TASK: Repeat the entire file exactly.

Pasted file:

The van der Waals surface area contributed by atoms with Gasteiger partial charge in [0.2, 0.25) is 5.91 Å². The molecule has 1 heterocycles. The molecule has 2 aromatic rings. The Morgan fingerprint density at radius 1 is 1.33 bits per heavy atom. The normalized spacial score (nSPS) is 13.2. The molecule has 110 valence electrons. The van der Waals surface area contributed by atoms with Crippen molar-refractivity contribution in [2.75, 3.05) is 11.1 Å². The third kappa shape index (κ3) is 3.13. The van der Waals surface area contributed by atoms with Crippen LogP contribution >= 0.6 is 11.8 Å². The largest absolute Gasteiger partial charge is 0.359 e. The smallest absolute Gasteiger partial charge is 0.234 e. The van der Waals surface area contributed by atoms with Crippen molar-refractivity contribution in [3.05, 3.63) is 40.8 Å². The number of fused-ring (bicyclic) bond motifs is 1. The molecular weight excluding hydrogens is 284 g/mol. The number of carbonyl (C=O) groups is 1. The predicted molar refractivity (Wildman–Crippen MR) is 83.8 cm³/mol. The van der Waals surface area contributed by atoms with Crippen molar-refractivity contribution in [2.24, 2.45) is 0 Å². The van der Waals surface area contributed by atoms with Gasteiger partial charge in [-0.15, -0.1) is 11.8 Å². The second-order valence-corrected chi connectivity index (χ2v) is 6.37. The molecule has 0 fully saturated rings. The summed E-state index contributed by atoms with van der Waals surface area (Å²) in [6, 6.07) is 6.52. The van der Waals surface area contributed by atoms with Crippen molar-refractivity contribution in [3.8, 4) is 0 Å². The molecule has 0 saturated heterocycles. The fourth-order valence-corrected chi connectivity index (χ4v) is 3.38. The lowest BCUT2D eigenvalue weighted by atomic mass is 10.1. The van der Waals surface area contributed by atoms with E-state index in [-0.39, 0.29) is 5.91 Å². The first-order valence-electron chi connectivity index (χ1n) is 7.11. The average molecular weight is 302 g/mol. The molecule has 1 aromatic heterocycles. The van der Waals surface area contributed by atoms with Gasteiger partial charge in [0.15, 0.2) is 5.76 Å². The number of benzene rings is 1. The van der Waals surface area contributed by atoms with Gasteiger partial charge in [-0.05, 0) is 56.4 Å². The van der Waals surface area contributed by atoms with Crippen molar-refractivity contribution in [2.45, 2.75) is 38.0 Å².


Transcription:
The van der Waals surface area contributed by atoms with Gasteiger partial charge in [0.2, 0.25) is 5.91 Å². The molecule has 1 heterocycles. The molecule has 2 aromatic rings. The Morgan fingerprint density at radius 1 is 1.33 bits per heavy atom. The normalized spacial score (nSPS) is 13.2. The molecule has 110 valence electrons. The van der Waals surface area contributed by atoms with Crippen molar-refractivity contribution in [2.75, 3.05) is 11.1 Å². The third kappa shape index (κ3) is 3.13. The van der Waals surface area contributed by atoms with Crippen LogP contribution >= 0.6 is 11.8 Å². The largest absolute Gasteiger partial charge is 0.359 e. The smallest absolute Gasteiger partial charge is 0.234 e. The van der Waals surface area contributed by atoms with Crippen molar-refractivity contribution in [3.05, 3.63) is 40.8 Å². The number of fused-ring (bicyclic) bond motifs is 1. The molecular weight excluding hydrogens is 284 g/mol. The number of carbonyl (C=O) groups is 1. The predicted molar refractivity (Wildman–Crippen MR) is 83.8 cm³/mol. The van der Waals surface area contributed by atoms with Crippen molar-refractivity contribution in [2.24, 2.45) is 0 Å². The van der Waals surface area contributed by atoms with Gasteiger partial charge in [-0.15, -0.1) is 11.8 Å². The second-order valence-corrected chi connectivity index (χ2v) is 6.37. The molecule has 0 fully saturated rings. The summed E-state index contributed by atoms with van der Waals surface area (Å²) in [6, 6.07) is 6.52. The van der Waals surface area contributed by atoms with Crippen molar-refractivity contribution in [3.8, 4) is 0 Å². The molecule has 0 saturated heterocycles. The fourth-order valence-corrected chi connectivity index (χ4v) is 3.38. The lowest BCUT2D eigenvalue weighted by atomic mass is 10.1. The van der Waals surface area contributed by atoms with E-state index in [-0.39, 0.29) is 5.91 Å². The first-order valence-electron chi connectivity index (χ1n) is 7.11. The average molecular weight is 302 g/mol. The molecule has 1 aromatic heterocycles. The van der Waals surface area contributed by atoms with Gasteiger partial charge in [0.15, 0.2) is 5.76 Å². The number of benzene rings is 1. The van der Waals surface area contributed by atoms with Gasteiger partial charge in [-0.05, 0) is 56.4 Å². The van der Waals surface area contributed by atoms with Crippen molar-refractivity contribution in [2.45, 2.75) is 38.0 Å².